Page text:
I don’t know about other writers, but when I am writing something, often I am talking to myself. This especially goes when I am writing a sermon or working on a novel. Novels, after all, are about the human condition, and believe me, I am very human.
A book I was working on last summer had a character who was faced with the choice with fame and fortune in the music business, or following what God had planned for him. More than once, he was asked if he would follow God, even if the task before him was something that seemed unimportant and would never gain him any recognition. It’s a question we should all ask ourselves every once in a while, especially us writers. Do we write for the recognition, or because God has called us to write? If we never receive any recognition, will we still be willing to do what God wants us to do?
As I mentioned, this question was an extension of my own life. Years ago I spent two years researching, planning and building a new national magazine called ParentTalk with my friend and fellow editor Randy Maxwell. We poured our hearts and souls into that project, and we were very proud of the end result. Unfortunately, the day came when Pacific Press told us that ParentTalk would be discontinued. I was given the unhappy task of telling our writers, advertisers and subscribers the bad news. I took the news hard, and I prayed for a long time about it all. How could this happen, I asked God, when every indication was that the magazine was doing good things, and we were happy doing them. I pondered this for several days before the following statement came into my mind: It’s not what you do that’s important. It’s who you are.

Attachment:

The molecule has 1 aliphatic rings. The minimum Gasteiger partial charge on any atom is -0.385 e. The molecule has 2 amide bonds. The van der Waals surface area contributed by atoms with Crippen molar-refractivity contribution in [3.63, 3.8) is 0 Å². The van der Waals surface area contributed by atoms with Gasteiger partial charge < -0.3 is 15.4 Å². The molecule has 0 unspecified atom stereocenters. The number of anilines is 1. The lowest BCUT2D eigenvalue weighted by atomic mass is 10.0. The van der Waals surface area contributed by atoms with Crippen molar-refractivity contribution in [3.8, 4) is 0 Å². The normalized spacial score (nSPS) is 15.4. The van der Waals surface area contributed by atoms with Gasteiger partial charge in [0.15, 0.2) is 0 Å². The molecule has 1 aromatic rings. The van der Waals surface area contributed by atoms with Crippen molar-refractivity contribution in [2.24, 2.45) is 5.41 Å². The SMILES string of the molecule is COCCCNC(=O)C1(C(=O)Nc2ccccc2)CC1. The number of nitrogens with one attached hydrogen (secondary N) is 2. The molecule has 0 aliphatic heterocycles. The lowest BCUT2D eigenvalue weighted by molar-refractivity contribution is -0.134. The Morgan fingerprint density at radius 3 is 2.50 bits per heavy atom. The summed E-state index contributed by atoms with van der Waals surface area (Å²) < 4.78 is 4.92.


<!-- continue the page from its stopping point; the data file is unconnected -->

As writers, it’s often easy to get caught up in the identity of being a writer. It’s what I am, we say. But God is asking, is it really? Is being a writer what’s important? Or is it just a means to an end? Is it just an occupation, something that you are good at, like being a plumber, or a tailor or a businessman?
Well, maybe that’s taking it a little too far. I believe writing is a calling, just like being a doctor, teacher or pastor. Not everyone can do it, nor should everyone try. But we have to be careful to remember that writing is a means to an end. Like I told a student a few years ago: “It’s not enough to be able to write. You have to have something to say.”
Having the skills is not enough. You have to use the skills for a higher purpose.
So what’s your higher purpose?